Proud to stand with our striking Junior Doctors.

I know it’s Tuesday not Saturday! 

If you are new to my blog take a look at my About page here  

My last post was a while ago; gosh over 3 months!!  I wrote about Depression: On the Inside Looking Out and, if you’ve a mind to, you can read that post by clicking here   

This post is really for those in the UK so apologies to my readers outside the UK 

For those of you who have been confused about why the Junior Doctors are in dispute with the government take a look below…. The first one may seem light-hearted but really it is deadly serious; as you can see by the 2nd photo.

JUnior doctors strike explained

 

Backbone of the NHS

 

Today I met some of the Junior Doctors who are on a national all out 2 day strike, which included not covering emergencies for the first time. I met some of them at the entrance to my local Hospital, Hinchingbrooke,

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and also in the town centre of Huntingdon which is nearby.  

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It has been a day of all seasons; rain, cold wind, warm sun and hail but mostly very cold so I took with me disposable hand warmers to share out and bananas.

I wanted to show my support for them and to counter some of the untruths the UK’s right wing media have been circulating  to try to discredit them and their union; the British Medical Association (BMA). This has been in papers, on twitter and facebook. Arguably on TV too!

So what did I find?

People with a range of experience from 10 years as a Junior Doctor to those in their first year and everything in-between.  The more newly qualified ones have huge loan debts from their years of education and training (minimum 5 years at medical school) ranging from £18,000 ( lucky to have help from parents) to £63,000.. Yes £63,000!!! 

Some of the Universities they trained at, which includes my nearest Cambridge University, do not allow their student population to have part time jobs while they are studying. So unless you have very wealthy parents you have no choice but debt. 

Matt, who has been a Junior Doctor for 8 years and is a Geriatrician was not in that situation when he trained. He told me he had lots of part time jobs; from leafleting, to being a wine waiter and  even an undertakers assistant; all good training for a doctor!?  Matt and I discussed the problems faced by geriatric Health and Social Care services because of bed-blocking by elderly people who no-longer need to be in hospital, or may have never needed to be!  So called bed-blocking happens because of a shortage of long term residential or nursing home placements or a lack of availability of domiciliary carers for care at home. Funding has been drastically cut, by this Conservative government, to Councils who fund these services which are largely owned/run by the private sector.  The effective selling of some of our most vulnerable members of society to the private sector, for them to make profits from, was wrong, is wrong and will always be wrong in my eyes.

The irony of local authorities getting huge daily fines if they do not find care for people, to prevent bed-blocking, is not lost on me, as a Social Worker in an older peoples team, nor is it lost on the Junior Doctors.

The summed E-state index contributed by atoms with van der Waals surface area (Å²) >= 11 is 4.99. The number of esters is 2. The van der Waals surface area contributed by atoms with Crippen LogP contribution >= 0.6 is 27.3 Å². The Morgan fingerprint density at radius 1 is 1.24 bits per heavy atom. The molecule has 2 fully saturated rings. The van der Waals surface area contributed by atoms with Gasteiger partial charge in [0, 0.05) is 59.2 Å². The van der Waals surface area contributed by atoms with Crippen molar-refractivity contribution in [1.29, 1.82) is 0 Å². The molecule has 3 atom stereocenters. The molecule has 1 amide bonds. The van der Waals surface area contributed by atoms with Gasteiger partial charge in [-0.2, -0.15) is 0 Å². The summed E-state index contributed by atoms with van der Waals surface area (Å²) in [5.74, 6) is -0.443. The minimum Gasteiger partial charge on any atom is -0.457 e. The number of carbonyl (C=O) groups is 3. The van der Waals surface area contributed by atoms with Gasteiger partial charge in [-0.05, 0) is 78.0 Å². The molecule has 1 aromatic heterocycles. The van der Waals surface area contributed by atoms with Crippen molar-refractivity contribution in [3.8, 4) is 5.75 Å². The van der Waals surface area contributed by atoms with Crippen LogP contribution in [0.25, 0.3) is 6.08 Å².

To go back to the training of Junior Doctors. I have seen comments on facebook and twitter from those opposed to the Junior Doctors strike ( fueled by the likes of the Daily Mail and The Sun) saying “if they don’t want to work, let them pay back the costs of their training which we paid for”.  To them I say see the costs above and also remember that Junior Doctors have to attend mandatory training, seminars, courses etc and have to continue to take exams even after they have finished training; most of which they have to pay for themselves and this can cost thousands of pounds each year. In fact 2 of the doctors I spoke to had just been on a weekend course which cost them £280 each.

A reminder too that Junior Doctors start on a basic pay of just under £23,000 after at least FIVE years studying and training.

But in all the discussions I had the Junior Doctors kept returning to the same thing and that was their love of helping people and the safety of their patients. They did not volunteer the information about the money they earned or what they owed, I asked them about this. Their concern is highlighted in the photo at the top of this post. We now have a 5 day elective/7 day emergency NHS, Jeremy Hunt has said we must have a 7 day elective/7 day emergency NHS but it NOT prepared to fund this. He wants it on the cheap!  It is common sense that if you have more Junior Doctors on at the weekends you will either have to fund more staff or have less on during the week. I’m not good at maths but even I can see that! and

 “It’s not just more Junior Doctors that would be needed but nurse practitioners, specialist radiology technicians, sonographers, hospital pharmacists, physiotherapists, occupational therapists, social workers, discharge coordinators, to name but a few. These are staff who work full time during the week but do not work weekends.”  The Governments “plan” for an elective 7 day NHS is an uncosted, unrealistic political fantasy!